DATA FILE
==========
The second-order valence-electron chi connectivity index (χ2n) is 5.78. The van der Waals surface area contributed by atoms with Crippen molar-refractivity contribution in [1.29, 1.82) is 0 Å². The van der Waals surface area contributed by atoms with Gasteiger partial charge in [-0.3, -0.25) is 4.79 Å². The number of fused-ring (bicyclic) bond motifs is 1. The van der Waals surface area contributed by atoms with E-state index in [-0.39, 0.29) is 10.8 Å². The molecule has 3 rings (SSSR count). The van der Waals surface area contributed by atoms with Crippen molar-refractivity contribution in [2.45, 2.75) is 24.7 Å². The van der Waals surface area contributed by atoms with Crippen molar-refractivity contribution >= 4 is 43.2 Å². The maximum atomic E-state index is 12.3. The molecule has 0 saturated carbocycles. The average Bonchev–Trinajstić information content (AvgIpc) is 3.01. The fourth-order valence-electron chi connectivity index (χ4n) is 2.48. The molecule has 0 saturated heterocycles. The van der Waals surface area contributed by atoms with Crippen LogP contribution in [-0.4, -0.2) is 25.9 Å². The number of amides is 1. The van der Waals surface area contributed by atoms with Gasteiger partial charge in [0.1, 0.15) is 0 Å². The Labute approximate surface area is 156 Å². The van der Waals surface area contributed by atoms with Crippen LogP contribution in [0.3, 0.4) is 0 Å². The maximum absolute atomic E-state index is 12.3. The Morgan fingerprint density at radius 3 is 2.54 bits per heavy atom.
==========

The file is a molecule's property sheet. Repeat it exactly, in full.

The second-order valence-electron chi connectivity index (χ2n) is 5.78. The van der Waals surface area contributed by atoms with Crippen molar-refractivity contribution in [1.29, 1.82) is 0 Å². The van der Waals surface area contributed by atoms with Gasteiger partial charge in [-0.3, -0.25) is 4.79 Å². The number of fused-ring (bicyclic) bond motifs is 1. The van der Waals surface area contributed by atoms with E-state index in [-0.39, 0.29) is 10.8 Å². The molecule has 3 rings (SSSR count). The van der Waals surface area contributed by atoms with Crippen molar-refractivity contribution in [2.45, 2.75) is 24.7 Å². The van der Waals surface area contributed by atoms with Crippen molar-refractivity contribution >= 4 is 43.2 Å². The maximum atomic E-state index is 12.3. The molecule has 0 saturated carbocycles. The average Bonchev–Trinajstić information content (AvgIpc) is 3.01. The fourth-order valence-electron chi connectivity index (χ4n) is 2.48. The molecule has 0 saturated heterocycles. The van der Waals surface area contributed by atoms with Crippen LogP contribution in [-0.4, -0.2) is 25.9 Å². The number of amides is 1. The van der Waals surface area contributed by atoms with Gasteiger partial charge in [0.1, 0.15) is 0 Å². The Labute approximate surface area is 156 Å². The van der Waals surface area contributed by atoms with Crippen LogP contribution in [0.3, 0.4) is 0 Å². The maximum absolute atomic E-state index is 12.3. The Morgan fingerprint density at radius 3 is 2.54 bits per heavy atom.